Physics: strongly interacting matter under extreme conditions

Lattice QCD calculations at non-zero temperature and baryon chemical potential allow the exploration of the transition and crossover lines separating the low temperature hadronic phase from the quark-gluon plasma phase. They also allow the quantification of the relation between the experimentally measured freeze-out curve and the crossover transition line (red circles in the figure, arXiv:1208.1220 [hep-lat]). The phase diagram is taken from the NSAC 2015 Long Range Plan for Nuclear Physics.

At low temperatures and densities ordinary hadrons are the prevailing degrees of freedom that determine the properties of nuclear matter. However, under extreme conditions of high temperature or of high density (or both) this is expected to change. The theory of strong interactions (Quantum Chromodynamics (QCD)) predicts that a phase transition or crossover occurs that separates the low temperature/density regime of ordinary hadronic matter from a high temperature/density region where quarks and gluons, the basic constituents of QCD, become the most relevant degrees of freedom.

Deriving detailed predictions for the properties of matter at high temperature and density directly from QCD is paramount in shaping our understanding of nuclear matter in general, as well as for understanding the evolution of the early universe. Large experimental programs at the Relativistic Heavy Ion Collider (RHIC) at Brookhaven, USA, and the Large Hadron Collider (LHC) in Geneva, Switzerland, exist which explore the properties of matter at high temperature and/or density, with the aim of mapping the boundaries between different phases of strongly interacting matter, and determining quantitatively the properties of matter in this domain. At RHIC a dedicated research program, the Beam Energy Scan Program (BES), has been established that searches for signatures for the existence of a critical point in the phase diagram that marks the starting point for a line of first order phase transitions. This is illustrated in the phase diagram displayed to the right. Lattice QCD foster this search through calculations of the equation of state of hot and dense matter, the calculation of conserved charge fluctuations as well as predictions for the modification of hadron masses, in particular the heavy quarkonium bound states, in strong interaction matter.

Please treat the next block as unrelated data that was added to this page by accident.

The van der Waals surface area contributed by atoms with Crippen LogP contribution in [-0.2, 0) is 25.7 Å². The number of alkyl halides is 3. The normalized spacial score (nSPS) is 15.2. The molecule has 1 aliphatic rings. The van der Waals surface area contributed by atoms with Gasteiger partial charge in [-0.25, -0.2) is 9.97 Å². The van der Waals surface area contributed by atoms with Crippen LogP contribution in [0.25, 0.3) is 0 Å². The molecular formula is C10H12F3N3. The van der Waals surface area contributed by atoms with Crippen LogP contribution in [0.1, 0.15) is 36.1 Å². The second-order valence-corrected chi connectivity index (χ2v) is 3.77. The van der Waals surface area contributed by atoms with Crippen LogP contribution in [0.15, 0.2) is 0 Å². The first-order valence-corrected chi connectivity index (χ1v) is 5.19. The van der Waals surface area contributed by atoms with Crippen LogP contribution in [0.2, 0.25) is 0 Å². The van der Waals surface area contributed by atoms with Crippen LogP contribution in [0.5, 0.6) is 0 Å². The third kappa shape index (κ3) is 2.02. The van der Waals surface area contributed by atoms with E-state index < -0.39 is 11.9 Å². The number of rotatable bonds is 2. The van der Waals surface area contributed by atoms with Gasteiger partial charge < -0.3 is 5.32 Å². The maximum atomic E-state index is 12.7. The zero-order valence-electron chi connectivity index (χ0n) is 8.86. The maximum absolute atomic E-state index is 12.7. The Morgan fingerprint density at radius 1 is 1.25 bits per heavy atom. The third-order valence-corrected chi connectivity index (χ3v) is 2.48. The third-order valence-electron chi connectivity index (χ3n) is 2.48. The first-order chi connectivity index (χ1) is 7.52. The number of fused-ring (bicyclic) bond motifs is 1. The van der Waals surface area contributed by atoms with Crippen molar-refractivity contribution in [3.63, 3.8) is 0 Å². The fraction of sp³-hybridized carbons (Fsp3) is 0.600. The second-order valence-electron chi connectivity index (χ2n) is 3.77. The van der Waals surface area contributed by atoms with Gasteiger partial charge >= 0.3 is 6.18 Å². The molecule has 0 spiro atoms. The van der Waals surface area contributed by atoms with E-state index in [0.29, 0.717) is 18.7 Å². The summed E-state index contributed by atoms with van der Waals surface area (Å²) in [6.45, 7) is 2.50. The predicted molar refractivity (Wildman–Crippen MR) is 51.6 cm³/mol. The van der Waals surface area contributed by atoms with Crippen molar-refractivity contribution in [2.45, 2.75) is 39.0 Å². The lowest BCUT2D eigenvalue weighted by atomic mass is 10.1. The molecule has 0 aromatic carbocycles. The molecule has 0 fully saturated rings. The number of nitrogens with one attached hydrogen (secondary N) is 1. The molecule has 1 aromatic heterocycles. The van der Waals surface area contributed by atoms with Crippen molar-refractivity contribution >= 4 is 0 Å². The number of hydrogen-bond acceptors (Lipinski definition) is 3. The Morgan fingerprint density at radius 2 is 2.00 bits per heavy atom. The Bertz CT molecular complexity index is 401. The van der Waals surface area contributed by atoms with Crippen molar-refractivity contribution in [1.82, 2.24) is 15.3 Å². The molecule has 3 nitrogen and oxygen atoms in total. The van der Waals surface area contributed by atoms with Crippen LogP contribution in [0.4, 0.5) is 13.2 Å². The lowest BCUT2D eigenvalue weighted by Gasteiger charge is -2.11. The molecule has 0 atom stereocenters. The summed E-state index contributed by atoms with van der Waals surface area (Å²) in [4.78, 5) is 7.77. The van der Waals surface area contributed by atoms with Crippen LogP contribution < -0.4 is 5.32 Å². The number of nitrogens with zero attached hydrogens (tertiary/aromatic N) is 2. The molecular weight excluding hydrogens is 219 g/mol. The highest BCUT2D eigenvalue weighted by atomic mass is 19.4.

The energy density minus three times the pressure, the pressure and entropy density of hot strongly interacting matter divided by appropriate powers of the temperature. These bulk thermodynamic observables have now been calculated with two different lattice discretisation schemes (stout and HISQ) and have been extrapolated to the continuum limit (arXiv:1407.6387 [hep-lat]).

The ratio of strangeness and baryon number chemical potentials needed to reproduce the production of multiple strange baryons measured by STAR in the RHIC beam energy scan and by NA57 at the SPS (CERN) at two different values of the colliding beam energies. This also fixes the temperature (T) at which these baryon got produced. For details see (arXiv:1404.6511 [hep-lat]).

Bottomonium spectral functions reconstructed from the NRQCD lattice calculations on lattices with temporal extent Nt=12 using a novel Bayesian approach. Shown are the spectral functions at T=249 MeV and T=0 as well as the Bayesian reconstruction of the free spectral function that does not have bound state peaks (Seyong Kim, Peter Petreczky, Alexander Rothkopf, Phys. Rev. D 91, 054511 (2015) ). For details see (arXiv:1409.3630 [hep-lat]).

Bulk thermodynamics: